Penn State catcher Ben Heath homers against the hated Pitt Panthers at Trees Field.
As a team, it certainly wasn't a banner year for your Penn State baseball team.
The Nitts finished the season last in the Big Ten, and were one of only two teams in the conference, the other being Northwestern who tied for third in league play, to finish with a losing record overall.
There were certainly bright spots, though, so things aren't all bad. On April 13, Penn State rallied late for a come-from-behind victory over then No. 24 Pittsburgh. The Lions also managed to take two of three from Ohio State before sweeping Michigan State at home April 30-May 2, arguably slamming the door on both teams' post season hopes. In the Michigan State series, Penn State pounded Sparty 49-13 in the three game set.
But perhaps the best news for Penn State baseball came yesterday, when catcher Ben Heath was selected in the fifth round of the Major League Baseball First-Year Player Draft by the Houston Astros with the 153rd overall pick. Heath is Penn State's highest pick among position players since Greg Vogel in 1976.
Heath's stats are video game like.
In only 198 at-bats, he hit .369 with 19 home runs, 57 RBIs. His OPS (On-base plus slugging for you sabermetrically challenged) was an other worldly 1.198 (anything about .800 is generally considered pretty good).
He becomes only Penn State's eighth player to be selected in the first 10 rounds of the amateur draft.
Crawfish Boxes has Heath profiled.
The 6-foot-2, 220 pound junior was a semifinalist for the Dick Howser Award, given to college baseball's top player each year. He was also named a Louisville All-American and a semifinalist for the Johnny Bench Award, honoring the nation's top catcher. There was only one other catcher to make the Howser list as a semfinalist.
Heath also broke Penn State's home run record, hitting 19 in 198 at-bats. He also had 16 doubles and one triple while hitting .398 at the plate with a .451 on-base percentage. He walked 31 times and struck out 38 times, both pretty good rates for a catcher. This was the first season he's gotten serious playing time, as he walked just eight times in 97 at-bats in 2008 and played almost never his freshman year.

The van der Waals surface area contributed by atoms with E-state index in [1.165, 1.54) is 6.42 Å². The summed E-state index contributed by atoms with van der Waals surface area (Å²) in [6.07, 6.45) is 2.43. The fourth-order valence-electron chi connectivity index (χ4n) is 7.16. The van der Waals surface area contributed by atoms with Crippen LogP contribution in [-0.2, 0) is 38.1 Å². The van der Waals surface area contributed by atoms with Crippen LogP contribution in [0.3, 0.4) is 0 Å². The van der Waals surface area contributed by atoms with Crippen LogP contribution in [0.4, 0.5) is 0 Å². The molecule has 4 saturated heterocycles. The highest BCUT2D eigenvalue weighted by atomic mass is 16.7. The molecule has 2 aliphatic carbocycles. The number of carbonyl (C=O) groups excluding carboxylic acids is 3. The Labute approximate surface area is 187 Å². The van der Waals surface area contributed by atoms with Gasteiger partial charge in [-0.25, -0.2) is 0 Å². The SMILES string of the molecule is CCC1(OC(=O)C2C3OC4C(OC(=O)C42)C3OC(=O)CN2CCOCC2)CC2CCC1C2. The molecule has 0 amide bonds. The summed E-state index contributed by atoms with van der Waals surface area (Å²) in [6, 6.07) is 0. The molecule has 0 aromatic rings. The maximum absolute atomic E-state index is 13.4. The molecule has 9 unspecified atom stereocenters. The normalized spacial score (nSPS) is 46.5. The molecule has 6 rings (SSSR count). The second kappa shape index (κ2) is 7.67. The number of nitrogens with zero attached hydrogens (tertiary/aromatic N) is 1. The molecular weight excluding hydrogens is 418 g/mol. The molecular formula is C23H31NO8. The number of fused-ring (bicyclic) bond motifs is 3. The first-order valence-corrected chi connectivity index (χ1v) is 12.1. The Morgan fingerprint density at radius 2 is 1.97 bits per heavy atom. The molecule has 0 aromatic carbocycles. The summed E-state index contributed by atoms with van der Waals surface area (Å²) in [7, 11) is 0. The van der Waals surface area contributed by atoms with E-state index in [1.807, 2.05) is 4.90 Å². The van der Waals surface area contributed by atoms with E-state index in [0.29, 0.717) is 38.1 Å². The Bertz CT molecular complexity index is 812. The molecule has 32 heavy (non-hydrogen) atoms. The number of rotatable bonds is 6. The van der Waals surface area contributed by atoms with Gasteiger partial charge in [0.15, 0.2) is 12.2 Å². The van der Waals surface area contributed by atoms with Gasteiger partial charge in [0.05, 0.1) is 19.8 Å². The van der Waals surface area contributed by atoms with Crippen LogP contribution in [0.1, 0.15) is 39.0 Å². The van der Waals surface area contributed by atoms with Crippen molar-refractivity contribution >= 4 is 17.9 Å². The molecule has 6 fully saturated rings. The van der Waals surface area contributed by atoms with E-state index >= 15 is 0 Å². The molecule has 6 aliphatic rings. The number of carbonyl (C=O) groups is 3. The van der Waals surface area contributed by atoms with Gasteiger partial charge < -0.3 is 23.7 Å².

He did play in the Big Ten, which had a down year talent-wise. Against first-round pick Alex Wimmers, Heath was 1 for 3 with a walk and a strikeout in their only meeting. He also faced Texas A&M's Michael Wacha, who was an All-Big 12 honorable mention, and was 1 for 4 with two strikeouts. That's not a lot of evidence about his batting skills, but it appears he's got a little bit of pop.
Watching the little video available on his swing, it looks busy, but he's still in a good hitting position and seems to pull his hips through well. That means he's not just relying on his upper body for his strength. Also looks like it has a bit of a natural uppercut, but can get long at times.
In addition to being named a second team All-American, Heath also earned first team All-Big Ten honors. Teammates Steve Snyder (Third Team All Big Ten) and Elliot Searer (Big Ten All-Freshman) joined Heath in earning post-season awards. More on them here.
Heath is a junior and could return to Happy Valley for his senior season, but expect him to sign with the Astros and begin his pro career with either the club's Gulf Coast League, Rookie, or Single-A Short Season teams.
While it's doubtful this is something that will make a lasting impact on the direction of Penn State baseball, it's certainly a nice feather for coach Robbie WIne to have in his hat on the recruiting trail. Best of luck to Ben should he decide to go pro!